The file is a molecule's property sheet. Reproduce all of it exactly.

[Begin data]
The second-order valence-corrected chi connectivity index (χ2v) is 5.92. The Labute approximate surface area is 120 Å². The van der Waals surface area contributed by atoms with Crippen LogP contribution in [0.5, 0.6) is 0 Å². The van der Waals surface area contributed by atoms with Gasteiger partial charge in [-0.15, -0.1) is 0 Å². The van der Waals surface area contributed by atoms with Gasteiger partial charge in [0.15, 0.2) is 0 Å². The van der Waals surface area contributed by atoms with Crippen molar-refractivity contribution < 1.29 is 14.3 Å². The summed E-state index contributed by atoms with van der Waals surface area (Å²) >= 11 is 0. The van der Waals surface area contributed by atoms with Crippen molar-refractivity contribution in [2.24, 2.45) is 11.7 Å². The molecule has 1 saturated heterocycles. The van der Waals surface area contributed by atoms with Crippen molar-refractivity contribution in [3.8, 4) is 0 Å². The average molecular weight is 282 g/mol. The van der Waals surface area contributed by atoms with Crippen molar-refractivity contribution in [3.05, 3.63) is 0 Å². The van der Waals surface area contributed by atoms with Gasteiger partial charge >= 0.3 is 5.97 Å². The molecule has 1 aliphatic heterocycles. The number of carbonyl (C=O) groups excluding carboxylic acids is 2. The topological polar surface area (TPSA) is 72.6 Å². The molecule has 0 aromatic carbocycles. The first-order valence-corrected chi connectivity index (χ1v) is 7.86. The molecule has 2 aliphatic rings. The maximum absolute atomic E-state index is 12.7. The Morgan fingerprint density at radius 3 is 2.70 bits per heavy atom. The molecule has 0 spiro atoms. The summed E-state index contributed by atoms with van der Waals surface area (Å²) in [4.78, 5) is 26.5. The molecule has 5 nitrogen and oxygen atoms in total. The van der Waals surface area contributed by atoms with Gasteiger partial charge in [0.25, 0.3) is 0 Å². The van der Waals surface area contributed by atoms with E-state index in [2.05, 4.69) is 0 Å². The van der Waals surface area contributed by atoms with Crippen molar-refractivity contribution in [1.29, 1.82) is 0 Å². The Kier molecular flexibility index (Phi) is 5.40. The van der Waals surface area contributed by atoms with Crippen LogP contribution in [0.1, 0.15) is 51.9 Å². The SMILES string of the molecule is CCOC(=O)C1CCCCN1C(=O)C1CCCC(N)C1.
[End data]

The second-order valence-corrected chi connectivity index (χ2v) is 5.92. The Labute approximate surface area is 120 Å². The van der Waals surface area contributed by atoms with Crippen LogP contribution in [0.5, 0.6) is 0 Å². The van der Waals surface area contributed by atoms with Gasteiger partial charge in [-0.15, -0.1) is 0 Å². The van der Waals surface area contributed by atoms with Gasteiger partial charge in [0.15, 0.2) is 0 Å². The van der Waals surface area contributed by atoms with Crippen molar-refractivity contribution < 1.29 is 14.3 Å². The summed E-state index contributed by atoms with van der Waals surface area (Å²) >= 11 is 0. The van der Waals surface area contributed by atoms with Crippen molar-refractivity contribution in [2.24, 2.45) is 11.7 Å². The molecule has 1 saturated heterocycles. The van der Waals surface area contributed by atoms with Crippen molar-refractivity contribution in [3.8, 4) is 0 Å². The average molecular weight is 282 g/mol. The van der Waals surface area contributed by atoms with Crippen molar-refractivity contribution in [3.05, 3.63) is 0 Å². The van der Waals surface area contributed by atoms with Gasteiger partial charge >= 0.3 is 5.97 Å². The molecule has 1 aliphatic heterocycles. The number of carbonyl (C=O) groups excluding carboxylic acids is 2. The topological polar surface area (TPSA) is 72.6 Å². The molecule has 0 aromatic carbocycles. The first-order valence-corrected chi connectivity index (χ1v) is 7.86. The molecule has 2 aliphatic rings. The maximum absolute atomic E-state index is 12.7. The Morgan fingerprint density at radius 3 is 2.70 bits per heavy atom. The molecule has 0 spiro atoms. The summed E-state index contributed by atoms with van der Waals surface area (Å²) in [4.78, 5) is 26.5. The molecule has 5 nitrogen and oxygen atoms in total. The van der Waals surface area contributed by atoms with Gasteiger partial charge in [0.25, 0.3) is 0 Å². The van der Waals surface area contributed by atoms with E-state index in [2.05, 4.69) is 0 Å². The van der Waals surface area contributed by atoms with Crippen molar-refractivity contribution in [1.29, 1.82) is 0 Å². The Kier molecular flexibility index (Phi) is 5.40. The van der Waals surface area contributed by atoms with Crippen LogP contribution in [0.1, 0.15) is 51.9 Å². The SMILES string of the molecule is CCOC(=O)C1CCCCN1C(=O)C1CCCC(N)C1.